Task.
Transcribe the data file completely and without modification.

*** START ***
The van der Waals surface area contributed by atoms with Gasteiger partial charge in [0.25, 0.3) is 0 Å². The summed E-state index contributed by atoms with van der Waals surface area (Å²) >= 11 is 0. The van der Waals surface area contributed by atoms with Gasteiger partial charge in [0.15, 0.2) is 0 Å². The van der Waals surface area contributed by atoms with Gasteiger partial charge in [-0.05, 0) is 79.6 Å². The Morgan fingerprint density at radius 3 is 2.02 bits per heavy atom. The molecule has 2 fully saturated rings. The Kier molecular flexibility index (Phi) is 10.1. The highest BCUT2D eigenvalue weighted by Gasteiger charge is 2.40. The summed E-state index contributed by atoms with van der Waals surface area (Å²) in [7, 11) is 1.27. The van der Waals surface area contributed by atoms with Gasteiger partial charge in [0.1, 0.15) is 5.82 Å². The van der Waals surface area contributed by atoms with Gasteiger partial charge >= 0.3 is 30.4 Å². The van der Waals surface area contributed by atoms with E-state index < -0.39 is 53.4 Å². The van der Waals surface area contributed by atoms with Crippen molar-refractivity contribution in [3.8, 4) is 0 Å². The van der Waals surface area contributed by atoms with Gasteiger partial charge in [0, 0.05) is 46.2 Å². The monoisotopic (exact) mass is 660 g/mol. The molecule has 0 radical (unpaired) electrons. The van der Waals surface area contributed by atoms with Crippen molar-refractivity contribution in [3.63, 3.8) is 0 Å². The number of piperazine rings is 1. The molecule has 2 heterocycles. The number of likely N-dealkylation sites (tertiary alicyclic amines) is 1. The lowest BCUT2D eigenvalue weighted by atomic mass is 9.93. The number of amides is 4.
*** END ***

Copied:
The van der Waals surface area contributed by atoms with Gasteiger partial charge in [0.25, 0.3) is 0 Å². The summed E-state index contributed by atoms with van der Waals surface area (Å²) >= 11 is 0. The van der Waals surface area contributed by atoms with Gasteiger partial charge in [0.15, 0.2) is 0 Å². The van der Waals surface area contributed by atoms with Gasteiger partial charge in [-0.05, 0) is 79.6 Å². The Morgan fingerprint density at radius 3 is 2.02 bits per heavy atom. The molecule has 2 fully saturated rings. The Kier molecular flexibility index (Phi) is 10.1. The highest BCUT2D eigenvalue weighted by Gasteiger charge is 2.40. The summed E-state index contributed by atoms with van der Waals surface area (Å²) in [7, 11) is 1.27. The van der Waals surface area contributed by atoms with Gasteiger partial charge in [0.1, 0.15) is 5.82 Å². The van der Waals surface area contributed by atoms with Gasteiger partial charge >= 0.3 is 30.4 Å². The van der Waals surface area contributed by atoms with E-state index < -0.39 is 53.4 Å². The van der Waals surface area contributed by atoms with Crippen molar-refractivity contribution in [3.8, 4) is 0 Å². The van der Waals surface area contributed by atoms with Gasteiger partial charge in [0, 0.05) is 46.2 Å². The monoisotopic (exact) mass is 660 g/mol. The molecule has 0 radical (unpaired) electrons. The van der Waals surface area contributed by atoms with Crippen molar-refractivity contribution in [3.63, 3.8) is 0 Å². The number of piperazine rings is 1. The molecule has 2 heterocycles. The number of likely N-dealkylation sites (tertiary alicyclic amines) is 1. The lowest BCUT2D eigenvalue weighted by atomic mass is 9.93. The number of amides is 4.